Splitting the Arrow Through the Axe Head: Is Android Google’s Trojan Horse, Oracle’s Siren Song or will this Odyssey have a new ending
Why? That’s the question we’ve been asking ourselves. Maybe its obvious to most of the capital markets and pundits alike, but… standing upon the proverbial rock from which we survey the “weather” on the financial horizon… we have to wonder why Oracle would sue Google for distributing a free product that is based, in part, on another free product? Why would Oracle put the lifespan of Android (and likely the Java ecosystem as a whole) at risk of near-term death? Other than a suit against Microsoft (which settled for only $20 million in early 2001 and resulted in the cancelation of Microsoft’s Java license ), Oracle/Sun has not pursued significant licensing revenues for Java (particularly through litigation)… until now?
Clearly the prospect of explosive mobile revenues is the Siren song that has become the object of Larry Ellison’s sailing obsession (e.g., revenue from mobile applications alone is estimated to grow from $6.7 billion in 2010 to $29.4 billion in just three years ). Unfortunately, the allure of attractive cashflows has led Ellison to embrace the (uncharacteristically-for-him) pedestrian pathway of antagonistic litigation by asserting Oracle’s recently acquired Java patents (as part of their $7.0+ billion acquisition of Sun Microsystems on January 27, 2010 ) against Google’s Android mobile platform. It is an example of a tired strategy built on unimaginative sloth which leaves Ellison looking into the sun and seeing only spots. Only in such a universe would the obvious target painted on Oracle’s back (through the successful settlement of patent litigation with a cash payment) ever be hidden from view.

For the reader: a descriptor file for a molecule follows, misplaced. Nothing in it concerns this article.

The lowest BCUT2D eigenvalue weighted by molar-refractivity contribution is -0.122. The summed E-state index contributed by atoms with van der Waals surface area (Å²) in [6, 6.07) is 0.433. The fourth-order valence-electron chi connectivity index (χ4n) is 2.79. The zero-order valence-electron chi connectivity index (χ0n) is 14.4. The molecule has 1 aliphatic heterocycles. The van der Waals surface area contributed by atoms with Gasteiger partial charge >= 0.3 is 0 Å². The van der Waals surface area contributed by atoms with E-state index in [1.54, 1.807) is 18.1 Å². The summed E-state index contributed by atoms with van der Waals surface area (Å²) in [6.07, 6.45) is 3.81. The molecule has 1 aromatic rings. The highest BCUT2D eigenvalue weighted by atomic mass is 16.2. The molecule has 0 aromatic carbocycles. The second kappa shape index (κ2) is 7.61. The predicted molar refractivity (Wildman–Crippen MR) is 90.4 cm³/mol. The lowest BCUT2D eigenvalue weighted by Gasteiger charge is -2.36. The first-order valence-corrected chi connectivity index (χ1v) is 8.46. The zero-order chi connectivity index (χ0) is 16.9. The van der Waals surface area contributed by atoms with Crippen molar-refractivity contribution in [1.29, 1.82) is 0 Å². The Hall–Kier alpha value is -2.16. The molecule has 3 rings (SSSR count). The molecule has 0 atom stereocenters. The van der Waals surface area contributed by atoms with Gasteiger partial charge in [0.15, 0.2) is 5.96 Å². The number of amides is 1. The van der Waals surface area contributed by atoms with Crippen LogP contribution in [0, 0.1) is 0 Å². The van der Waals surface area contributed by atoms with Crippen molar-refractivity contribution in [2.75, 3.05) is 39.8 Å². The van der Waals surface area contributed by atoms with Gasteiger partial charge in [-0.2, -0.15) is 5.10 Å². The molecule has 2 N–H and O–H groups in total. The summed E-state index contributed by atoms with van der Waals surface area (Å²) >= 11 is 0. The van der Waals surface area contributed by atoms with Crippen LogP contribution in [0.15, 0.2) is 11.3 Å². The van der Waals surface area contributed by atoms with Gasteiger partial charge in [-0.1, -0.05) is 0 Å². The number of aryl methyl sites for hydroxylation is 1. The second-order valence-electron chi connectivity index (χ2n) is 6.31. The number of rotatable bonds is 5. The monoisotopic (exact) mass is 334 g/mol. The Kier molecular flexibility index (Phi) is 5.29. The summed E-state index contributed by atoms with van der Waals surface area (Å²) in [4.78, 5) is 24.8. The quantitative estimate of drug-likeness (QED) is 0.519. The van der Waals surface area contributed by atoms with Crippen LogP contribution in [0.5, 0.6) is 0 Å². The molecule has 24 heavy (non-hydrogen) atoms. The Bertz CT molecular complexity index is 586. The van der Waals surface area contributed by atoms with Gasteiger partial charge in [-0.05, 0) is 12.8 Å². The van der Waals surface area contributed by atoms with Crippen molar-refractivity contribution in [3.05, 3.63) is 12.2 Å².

Even in a world where the risks of subsequent patent troll litigation are outweighed by the perceived benefits of immediate cash (even though Oracle had cash and marketable securities of $31.7 billion as of 8/31/11), surely there must be a better way for BOTH Oracle and Google to generate value for their shareholders without incurring additional risk? Has creativity in corporate America atrophied so far that one of the world’s leading providers of database solutions can’t find a way to collaborate with a company whose stated mission is “to organize the world’s information?”
With that in mind, perhaps Oracle’s view of litigation is to provide a little “kick” to Google’s figurative ass to wake them up to the seemingly obvious appeal of collaboration. Assuming that this is Oracle’s ultimate strategy, the next question is how effective is their “kick” (e.g., strength of their litigation)? M·CAM, through its DOORS™ software platform, is in a unique position to answer this question.ShareThis